A test too far?
What North Korea’s latest nuclear bomb test says about the country’s commitment to its current political course is as important as the test’s military significance. The world knew about Pyongyang’s nuclear capabilities, but what it has only been able to guess at is whether new leader Kim Jong Un is willing to embrace a path of political and economic reform. Yesterday’s test, in open defiance not just of the UN Security Council, but of ally China, suggests strongly that he is not.
Kim has presided over two long-range rocket launches and now a nuclear bomb test in a year. When he took power after his father’s death in December 2011, there were hopes that he would bring reforms and end Kim Jong-il’s “military first” policies. It was clearly not to be.
The test came just weeks after the security council’s latest condemnation of North Korea over a ballistic missile launch, and has already prompted UN agreement in principle to further sanctions. The problem for the UN is that the state is already one of the world’s most heavily sanctioned and the only sanctions likely to bite are a cut-off of oil and other aid from a previously reluctant China. Pyongyang may, however, have pushed its ally too far this time.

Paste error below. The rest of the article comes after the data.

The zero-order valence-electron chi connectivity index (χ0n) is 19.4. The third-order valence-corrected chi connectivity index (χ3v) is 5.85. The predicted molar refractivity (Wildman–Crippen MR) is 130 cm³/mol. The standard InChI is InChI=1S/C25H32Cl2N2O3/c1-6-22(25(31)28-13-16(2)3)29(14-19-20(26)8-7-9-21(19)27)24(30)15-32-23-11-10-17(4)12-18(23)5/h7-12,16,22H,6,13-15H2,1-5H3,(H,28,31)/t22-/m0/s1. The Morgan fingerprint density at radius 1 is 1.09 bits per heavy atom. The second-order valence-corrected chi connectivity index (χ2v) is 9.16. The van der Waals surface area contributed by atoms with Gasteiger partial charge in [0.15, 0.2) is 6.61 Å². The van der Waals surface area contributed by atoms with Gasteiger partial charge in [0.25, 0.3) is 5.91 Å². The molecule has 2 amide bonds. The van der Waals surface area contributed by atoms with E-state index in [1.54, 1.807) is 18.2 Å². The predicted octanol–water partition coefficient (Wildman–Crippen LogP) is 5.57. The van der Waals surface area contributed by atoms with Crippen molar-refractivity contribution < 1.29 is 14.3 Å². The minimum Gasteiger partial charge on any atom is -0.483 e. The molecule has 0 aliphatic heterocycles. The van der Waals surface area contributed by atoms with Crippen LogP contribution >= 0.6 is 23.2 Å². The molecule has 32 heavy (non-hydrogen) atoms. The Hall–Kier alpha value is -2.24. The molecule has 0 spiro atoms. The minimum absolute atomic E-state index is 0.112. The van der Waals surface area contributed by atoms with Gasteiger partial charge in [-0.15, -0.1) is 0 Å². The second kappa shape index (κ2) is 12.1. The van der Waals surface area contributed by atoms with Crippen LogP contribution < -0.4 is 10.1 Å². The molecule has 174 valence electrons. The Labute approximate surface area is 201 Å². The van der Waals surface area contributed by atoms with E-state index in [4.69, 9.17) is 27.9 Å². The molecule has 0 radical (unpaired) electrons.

Beijing yesterday responded to the test with a call for calm . “We strongly urge North Korea to abide by its non-nuclear commitment and not to take any further actions that would worsen the situation,” a statement said. But only days ago, warning North Korea not to go ahead, a Chinese paper known to reflect government thinking warned that the North must “pay a heavy price” if it proceeded with the test.
Chinese leadership on the issue would be most welcome. Fearful of the social impact of North Korean collapse in a flood of refugees across its border, or of a reformed North Korea falling under South Korean/US influence, Beijing has soft-pedalled on its criticism of Pyongyang. But North Korea’s status quo also has hugely destabilising potential and the time may well have come for a change of view.